receptors of ACE2-derived peptides

 

https://bpspubs.onlinelibrary.wiley.com/doi/abs/10.1111/bph.15082

4/29/20 5:16 PM
1/1/01
Posts: 98916
NoNeed4aScreenName - 
Trust -
EFM - 
the_shrike -
Trust -

Today's MedCram update - COVID-19 is really a lot worse than a flu, it's destroying blood vessel walls

Just watched that.  Frightening

Also mind boggling that there are people out there who are looking at this disease at this level.  Almost hard to believe.

 

Well prepare to have your mind boggled even more.  

This is still hypothetical level, stuff, but here he shows what could potentially be going on at a very low (detailed) level.  Basically the SAR-CoV-2 virus blocks angiotensin 1,7 from regulating the production of superoxides, which would be wreaking havoc on vessels.  

He starts off plainly saying COVID-19 is an endothelial disease.  

Son of a bitch. I could have hit this one on the head of the nail. THis is the shit I've been talking about. Seems like other researchers are taking the same stance 

 

 

A hypothesis for pathobiology and treatment of COVID?19: the centrality of ACE1/ACE2 imbalance

 

SARS viruses and Angiotensin action/signaling

Infection of cells by SARS viruses that bind ACE2 results in two effects: inhibition of ACE2 activity and

decrease of ACE2 expression in infected cells (Kuba et al., 2005; Haga et al., 2008; Glowacka et al.,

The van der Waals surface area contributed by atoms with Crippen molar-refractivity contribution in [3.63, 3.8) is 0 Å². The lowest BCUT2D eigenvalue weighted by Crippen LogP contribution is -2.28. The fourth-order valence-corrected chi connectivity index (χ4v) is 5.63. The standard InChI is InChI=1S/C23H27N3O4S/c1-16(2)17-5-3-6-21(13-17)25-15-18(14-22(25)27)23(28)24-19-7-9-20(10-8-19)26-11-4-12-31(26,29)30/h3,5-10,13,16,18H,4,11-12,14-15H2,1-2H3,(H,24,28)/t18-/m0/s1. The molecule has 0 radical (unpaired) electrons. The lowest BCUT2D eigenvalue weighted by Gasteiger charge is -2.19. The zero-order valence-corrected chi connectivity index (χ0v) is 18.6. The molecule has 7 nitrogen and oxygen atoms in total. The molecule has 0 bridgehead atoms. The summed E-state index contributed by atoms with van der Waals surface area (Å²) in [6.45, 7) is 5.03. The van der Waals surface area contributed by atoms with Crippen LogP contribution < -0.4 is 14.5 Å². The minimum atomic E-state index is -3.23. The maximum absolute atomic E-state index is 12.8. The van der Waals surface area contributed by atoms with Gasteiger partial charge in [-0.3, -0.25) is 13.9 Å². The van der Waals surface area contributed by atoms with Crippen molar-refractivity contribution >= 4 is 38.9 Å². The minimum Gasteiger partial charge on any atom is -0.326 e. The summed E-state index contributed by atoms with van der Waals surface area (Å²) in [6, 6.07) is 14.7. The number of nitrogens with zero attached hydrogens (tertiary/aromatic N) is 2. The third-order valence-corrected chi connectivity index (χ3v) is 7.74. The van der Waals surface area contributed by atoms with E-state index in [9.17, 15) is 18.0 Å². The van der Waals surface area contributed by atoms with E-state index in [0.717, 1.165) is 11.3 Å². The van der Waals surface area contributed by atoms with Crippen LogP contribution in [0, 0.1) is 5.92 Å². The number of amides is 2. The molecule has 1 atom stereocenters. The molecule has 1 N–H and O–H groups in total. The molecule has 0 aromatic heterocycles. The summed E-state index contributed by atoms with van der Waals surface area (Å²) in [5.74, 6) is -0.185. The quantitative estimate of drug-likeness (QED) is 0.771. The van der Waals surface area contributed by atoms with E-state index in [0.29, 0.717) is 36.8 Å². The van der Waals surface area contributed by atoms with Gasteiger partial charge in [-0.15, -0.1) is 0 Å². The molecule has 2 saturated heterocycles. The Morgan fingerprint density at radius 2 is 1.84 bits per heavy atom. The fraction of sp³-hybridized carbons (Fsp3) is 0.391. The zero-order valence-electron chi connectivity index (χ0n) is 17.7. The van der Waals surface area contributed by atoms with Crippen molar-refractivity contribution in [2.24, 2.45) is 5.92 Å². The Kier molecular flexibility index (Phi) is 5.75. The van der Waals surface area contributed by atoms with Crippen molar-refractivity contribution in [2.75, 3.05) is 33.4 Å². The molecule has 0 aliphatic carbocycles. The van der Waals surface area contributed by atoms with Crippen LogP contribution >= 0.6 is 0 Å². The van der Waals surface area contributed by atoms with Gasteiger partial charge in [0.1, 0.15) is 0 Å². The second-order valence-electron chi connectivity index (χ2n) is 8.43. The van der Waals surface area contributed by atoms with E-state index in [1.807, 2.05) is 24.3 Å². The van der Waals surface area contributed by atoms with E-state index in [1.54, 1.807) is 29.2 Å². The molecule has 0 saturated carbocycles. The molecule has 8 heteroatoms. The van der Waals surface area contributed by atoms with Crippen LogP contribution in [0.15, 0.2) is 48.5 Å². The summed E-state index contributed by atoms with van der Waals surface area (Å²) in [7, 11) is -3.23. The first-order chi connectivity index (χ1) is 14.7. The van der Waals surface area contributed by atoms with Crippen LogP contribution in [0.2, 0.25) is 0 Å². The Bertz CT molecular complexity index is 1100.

2010; Zhang et al., 2020). Indirect evidence for the latter response in COVID-19 is data showing

elevation in circulating ANG II with viral infection and increased circulating ANG II peptide with higher

viral loads (Liu et al., 2020b).

Our hypothesis is founded on the following ideas that derive from data in reports cited in ensuing

sections:

1. SARS viruses decrease ACE2 activity and expression.

2. The decrease in ACE activity creates an imbalance in signaling by ACE1 and ACE2 products

3. This imbalance increases ANG II/AGTR1 signaling and is superimposed on concurrent

pathology (e.g., chronic lung disease, cardiac remodeling in the lung and heart, respectively).

ANG II is a pivotal mediator of injury in both tissues; enhancement of its effects together with

signaling from comorbidities can increase severity of COVID-19.

4. In patients more susceptible to the damaging effects of ANG II, the decrease in ACE2 activity

by SARS viruses can unleash a cascade of injurious effects through a heightened imbalance in

the actions of the products of ACE1 versus ACE2.

5. The proposed imbalance in the signaling and actions of products of ACE1/ACE2 implies the

potential of pharmacological approaches that redress this imbalance via: a) decrease in ACE1

activity, b) blockade of AGTR1, and/or c) increase in ACE2-mediated signaling by affinity-

trapping the SARs virus, enhancement of ACE2 expression/activity, or d) by agonists for

receptors of ACE2-derived peptides

 

https://bpspubs.onlinelibrary.wiley.com/doi/abs/10.1111/bph.15082


That all sounds lot like what he goes through in the video.  You would understand it a lot better than I do. 

Edited: 4/29/20 5:25 PM
2/4/09
Posts: 11158
Trust -
NoNeed4aScreenName - 
Trust -
EFM - 
the_shrike -
Trust -

Today's MedCram update - COVID-19 is really a lot worse than a flu, it's destroying blood vessel walls

Just watched that.  Frightening

Also mind boggling that there are people out there who are looking at this disease at this level.  Almost hard to believe.

 

Well prepare to have your mind boggled even more.  

This is still hypothetical level, stuff, but here he shows what could potentially be going on at a very low (detailed) level.  Basically the SAR-CoV-2 virus blocks angiotensin 1,7 from regulating the production of superoxides, which would be wreaking havoc on vessels.